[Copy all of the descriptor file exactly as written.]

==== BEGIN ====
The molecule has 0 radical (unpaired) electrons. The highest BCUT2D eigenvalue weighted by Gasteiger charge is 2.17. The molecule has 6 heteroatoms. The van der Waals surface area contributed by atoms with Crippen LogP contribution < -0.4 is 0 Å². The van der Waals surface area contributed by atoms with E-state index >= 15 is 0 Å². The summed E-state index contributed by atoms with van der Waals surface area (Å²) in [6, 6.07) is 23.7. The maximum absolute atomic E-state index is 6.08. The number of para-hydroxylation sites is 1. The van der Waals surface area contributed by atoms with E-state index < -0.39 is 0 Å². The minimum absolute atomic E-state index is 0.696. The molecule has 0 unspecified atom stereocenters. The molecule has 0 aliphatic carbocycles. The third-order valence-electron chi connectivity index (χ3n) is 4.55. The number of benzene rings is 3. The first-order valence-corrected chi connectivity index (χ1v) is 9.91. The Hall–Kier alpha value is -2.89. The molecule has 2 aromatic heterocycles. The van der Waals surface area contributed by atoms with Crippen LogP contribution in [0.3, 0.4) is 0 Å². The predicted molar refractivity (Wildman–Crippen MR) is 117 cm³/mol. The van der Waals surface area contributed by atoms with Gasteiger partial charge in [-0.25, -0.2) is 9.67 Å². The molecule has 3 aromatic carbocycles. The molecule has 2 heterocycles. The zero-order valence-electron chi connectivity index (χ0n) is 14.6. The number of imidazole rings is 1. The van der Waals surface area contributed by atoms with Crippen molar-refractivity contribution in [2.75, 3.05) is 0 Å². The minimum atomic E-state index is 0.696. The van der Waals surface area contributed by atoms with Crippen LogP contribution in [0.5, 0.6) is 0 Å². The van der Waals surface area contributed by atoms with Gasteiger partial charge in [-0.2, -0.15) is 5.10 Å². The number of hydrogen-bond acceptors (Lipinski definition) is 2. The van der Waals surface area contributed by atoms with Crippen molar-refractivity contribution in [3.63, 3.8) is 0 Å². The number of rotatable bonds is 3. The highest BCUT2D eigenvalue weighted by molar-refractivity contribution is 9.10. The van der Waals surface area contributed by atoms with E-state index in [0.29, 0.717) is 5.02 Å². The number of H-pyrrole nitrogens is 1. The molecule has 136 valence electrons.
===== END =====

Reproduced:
The molecule has 0 radical (unpaired) electrons. The highest BCUT2D eigenvalue weighted by Gasteiger charge is 2.17. The molecule has 6 heteroatoms. The van der Waals surface area contributed by atoms with Crippen LogP contribution < -0.4 is 0 Å². The van der Waals surface area contributed by atoms with E-state index >= 15 is 0 Å². The summed E-state index contributed by atoms with van der Waals surface area (Å²) in [6, 6.07) is 23.7. The maximum absolute atomic E-state index is 6.08. The number of para-hydroxylation sites is 1. The van der Waals surface area contributed by atoms with E-state index < -0.39 is 0 Å². The minimum absolute atomic E-state index is 0.696. The molecule has 0 unspecified atom stereocenters. The molecule has 0 aliphatic carbocycles. The third-order valence-electron chi connectivity index (χ3n) is 4.55. The number of benzene rings is 3. The first-order valence-corrected chi connectivity index (χ1v) is 9.91. The Hall–Kier alpha value is -2.89. The molecule has 2 aromatic heterocycles. The van der Waals surface area contributed by atoms with Crippen LogP contribution in [0.3, 0.4) is 0 Å². The predicted molar refractivity (Wildman–Crippen MR) is 117 cm³/mol. The van der Waals surface area contributed by atoms with Gasteiger partial charge in [-0.25, -0.2) is 9.67 Å². The molecule has 3 aromatic carbocycles. The molecule has 2 heterocycles. The zero-order valence-electron chi connectivity index (χ0n) is 14.6. The number of imidazole rings is 1. The van der Waals surface area contributed by atoms with Crippen molar-refractivity contribution in [2.75, 3.05) is 0 Å². The minimum atomic E-state index is 0.696. The van der Waals surface area contributed by atoms with Crippen LogP contribution in [0.5, 0.6) is 0 Å². The van der Waals surface area contributed by atoms with Gasteiger partial charge in [-0.2, -0.15) is 5.10 Å². The number of hydrogen-bond acceptors (Lipinski definition) is 2. The van der Waals surface area contributed by atoms with Crippen molar-refractivity contribution in [3.63, 3.8) is 0 Å². The number of rotatable bonds is 3. The highest BCUT2D eigenvalue weighted by molar-refractivity contribution is 9.10. The van der Waals surface area contributed by atoms with E-state index in [0.29, 0.717) is 5.02 Å². The number of H-pyrrole nitrogens is 1. The molecule has 136 valence electrons.